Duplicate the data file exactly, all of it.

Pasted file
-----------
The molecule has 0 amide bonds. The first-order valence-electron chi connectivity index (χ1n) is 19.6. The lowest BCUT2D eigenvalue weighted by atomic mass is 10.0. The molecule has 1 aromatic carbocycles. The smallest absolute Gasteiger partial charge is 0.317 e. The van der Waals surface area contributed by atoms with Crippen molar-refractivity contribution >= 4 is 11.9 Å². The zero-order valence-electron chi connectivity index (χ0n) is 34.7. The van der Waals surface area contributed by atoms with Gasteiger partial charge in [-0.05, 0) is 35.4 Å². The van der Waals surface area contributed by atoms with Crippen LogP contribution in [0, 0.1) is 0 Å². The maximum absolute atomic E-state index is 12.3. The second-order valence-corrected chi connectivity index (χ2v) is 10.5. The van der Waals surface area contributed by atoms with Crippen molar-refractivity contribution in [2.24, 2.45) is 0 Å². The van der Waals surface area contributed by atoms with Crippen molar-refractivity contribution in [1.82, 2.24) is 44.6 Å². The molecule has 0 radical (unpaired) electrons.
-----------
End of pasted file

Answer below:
The molecule has 0 amide bonds. The first-order valence-electron chi connectivity index (χ1n) is 19.6. The lowest BCUT2D eigenvalue weighted by atomic mass is 10.0. The molecule has 1 aromatic carbocycles. The smallest absolute Gasteiger partial charge is 0.317 e. The van der Waals surface area contributed by atoms with Crippen molar-refractivity contribution >= 4 is 11.9 Å². The zero-order valence-electron chi connectivity index (χ0n) is 34.7. The van der Waals surface area contributed by atoms with Gasteiger partial charge in [-0.05, 0) is 35.4 Å². The van der Waals surface area contributed by atoms with Crippen LogP contribution in [0, 0.1) is 0 Å². The maximum absolute atomic E-state index is 12.3. The second-order valence-corrected chi connectivity index (χ2v) is 10.5. The van der Waals surface area contributed by atoms with Crippen molar-refractivity contribution in [2.24, 2.45) is 0 Å². The van der Waals surface area contributed by atoms with Crippen molar-refractivity contribution in [1.82, 2.24) is 44.6 Å². The molecule has 0 radical (unpaired) electrons.